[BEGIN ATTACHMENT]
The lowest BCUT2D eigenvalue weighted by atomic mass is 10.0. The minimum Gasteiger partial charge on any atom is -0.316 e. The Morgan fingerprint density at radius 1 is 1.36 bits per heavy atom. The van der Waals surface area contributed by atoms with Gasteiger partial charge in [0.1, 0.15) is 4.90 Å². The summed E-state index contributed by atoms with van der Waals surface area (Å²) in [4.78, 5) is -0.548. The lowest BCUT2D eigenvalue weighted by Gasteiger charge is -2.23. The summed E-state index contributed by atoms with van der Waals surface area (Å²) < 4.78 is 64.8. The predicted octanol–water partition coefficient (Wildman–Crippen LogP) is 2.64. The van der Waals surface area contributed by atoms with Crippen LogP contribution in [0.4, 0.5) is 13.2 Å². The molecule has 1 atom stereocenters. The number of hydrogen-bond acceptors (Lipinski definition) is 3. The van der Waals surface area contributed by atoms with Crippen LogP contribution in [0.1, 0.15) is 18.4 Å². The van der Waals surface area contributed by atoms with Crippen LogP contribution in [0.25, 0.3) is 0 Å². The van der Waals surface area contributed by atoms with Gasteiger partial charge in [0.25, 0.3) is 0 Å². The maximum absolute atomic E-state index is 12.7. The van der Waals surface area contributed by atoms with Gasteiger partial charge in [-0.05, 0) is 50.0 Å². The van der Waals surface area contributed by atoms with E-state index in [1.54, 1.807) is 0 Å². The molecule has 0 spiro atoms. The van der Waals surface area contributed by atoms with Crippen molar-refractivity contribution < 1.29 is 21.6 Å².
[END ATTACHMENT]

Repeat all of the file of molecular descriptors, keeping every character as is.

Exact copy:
The lowest BCUT2D eigenvalue weighted by atomic mass is 10.0. The minimum Gasteiger partial charge on any atom is -0.316 e. The Morgan fingerprint density at radius 1 is 1.36 bits per heavy atom. The van der Waals surface area contributed by atoms with Gasteiger partial charge in [0.1, 0.15) is 4.90 Å². The summed E-state index contributed by atoms with van der Waals surface area (Å²) in [4.78, 5) is -0.548. The lowest BCUT2D eigenvalue weighted by Gasteiger charge is -2.23. The summed E-state index contributed by atoms with van der Waals surface area (Å²) < 4.78 is 64.8. The predicted octanol–water partition coefficient (Wildman–Crippen LogP) is 2.64. The van der Waals surface area contributed by atoms with Crippen LogP contribution in [0.4, 0.5) is 13.2 Å². The molecule has 1 atom stereocenters. The number of hydrogen-bond acceptors (Lipinski definition) is 3. The van der Waals surface area contributed by atoms with Crippen LogP contribution in [0.1, 0.15) is 18.4 Å². The van der Waals surface area contributed by atoms with Crippen LogP contribution in [0.25, 0.3) is 0 Å². The van der Waals surface area contributed by atoms with Gasteiger partial charge in [0.25, 0.3) is 0 Å². The maximum absolute atomic E-state index is 12.7. The van der Waals surface area contributed by atoms with Gasteiger partial charge in [-0.05, 0) is 50.0 Å². The van der Waals surface area contributed by atoms with E-state index in [1.54, 1.807) is 0 Å². The molecule has 0 spiro atoms. The van der Waals surface area contributed by atoms with Crippen molar-refractivity contribution < 1.29 is 21.6 Å².